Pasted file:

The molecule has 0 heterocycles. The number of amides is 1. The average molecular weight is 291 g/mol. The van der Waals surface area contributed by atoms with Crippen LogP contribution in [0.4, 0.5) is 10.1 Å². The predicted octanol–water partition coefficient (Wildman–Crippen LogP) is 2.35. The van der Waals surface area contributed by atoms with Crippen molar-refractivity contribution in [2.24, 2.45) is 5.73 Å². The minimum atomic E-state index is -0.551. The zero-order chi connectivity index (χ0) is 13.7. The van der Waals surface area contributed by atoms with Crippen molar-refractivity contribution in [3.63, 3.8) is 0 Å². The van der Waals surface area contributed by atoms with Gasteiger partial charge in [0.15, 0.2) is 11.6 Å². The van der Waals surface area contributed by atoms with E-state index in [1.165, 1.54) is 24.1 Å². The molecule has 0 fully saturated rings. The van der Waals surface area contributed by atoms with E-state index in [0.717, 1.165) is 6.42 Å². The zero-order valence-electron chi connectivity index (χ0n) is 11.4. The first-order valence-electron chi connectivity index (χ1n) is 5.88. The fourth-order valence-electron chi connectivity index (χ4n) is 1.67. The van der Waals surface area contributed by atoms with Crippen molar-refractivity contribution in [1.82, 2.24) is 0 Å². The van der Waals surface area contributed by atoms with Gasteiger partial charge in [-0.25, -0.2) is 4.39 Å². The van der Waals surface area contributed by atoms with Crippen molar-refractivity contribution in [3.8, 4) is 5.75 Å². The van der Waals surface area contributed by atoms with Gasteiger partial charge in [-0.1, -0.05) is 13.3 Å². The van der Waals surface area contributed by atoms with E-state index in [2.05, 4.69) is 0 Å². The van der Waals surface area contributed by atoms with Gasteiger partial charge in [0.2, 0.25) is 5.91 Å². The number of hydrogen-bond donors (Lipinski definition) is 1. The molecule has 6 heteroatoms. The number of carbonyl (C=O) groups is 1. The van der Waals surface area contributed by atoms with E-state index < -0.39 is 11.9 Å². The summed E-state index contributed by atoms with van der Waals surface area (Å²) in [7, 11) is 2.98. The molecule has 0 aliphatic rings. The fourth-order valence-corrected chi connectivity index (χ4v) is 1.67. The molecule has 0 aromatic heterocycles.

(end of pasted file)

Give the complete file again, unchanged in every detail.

The molecule has 0 heterocycles. The number of amides is 1. The average molecular weight is 291 g/mol. The van der Waals surface area contributed by atoms with Crippen LogP contribution in [0.4, 0.5) is 10.1 Å². The predicted octanol–water partition coefficient (Wildman–Crippen LogP) is 2.35. The van der Waals surface area contributed by atoms with Crippen molar-refractivity contribution in [2.24, 2.45) is 5.73 Å². The minimum atomic E-state index is -0.551. The zero-order chi connectivity index (χ0) is 13.7. The van der Waals surface area contributed by atoms with Crippen molar-refractivity contribution in [3.63, 3.8) is 0 Å². The van der Waals surface area contributed by atoms with Gasteiger partial charge in [0.15, 0.2) is 11.6 Å². The van der Waals surface area contributed by atoms with E-state index in [1.165, 1.54) is 24.1 Å². The molecule has 0 fully saturated rings. The van der Waals surface area contributed by atoms with E-state index in [0.717, 1.165) is 6.42 Å². The zero-order valence-electron chi connectivity index (χ0n) is 11.4. The first-order valence-electron chi connectivity index (χ1n) is 5.88. The fourth-order valence-electron chi connectivity index (χ4n) is 1.67. The van der Waals surface area contributed by atoms with Crippen molar-refractivity contribution in [1.82, 2.24) is 0 Å². The van der Waals surface area contributed by atoms with Gasteiger partial charge in [-0.25, -0.2) is 4.39 Å². The van der Waals surface area contributed by atoms with Crippen molar-refractivity contribution in [3.8, 4) is 5.75 Å². The van der Waals surface area contributed by atoms with Gasteiger partial charge in [-0.1, -0.05) is 13.3 Å². The van der Waals surface area contributed by atoms with E-state index in [2.05, 4.69) is 0 Å². The van der Waals surface area contributed by atoms with Gasteiger partial charge in [0.2, 0.25) is 5.91 Å². The number of hydrogen-bond donors (Lipinski definition) is 1. The molecule has 6 heteroatoms. The number of carbonyl (C=O) groups is 1. The van der Waals surface area contributed by atoms with E-state index < -0.39 is 11.9 Å². The summed E-state index contributed by atoms with van der Waals surface area (Å²) in [7, 11) is 2.98. The molecule has 0 aliphatic rings. The fourth-order valence-corrected chi connectivity index (χ4v) is 1.67. The molecule has 0 aromatic heterocycles.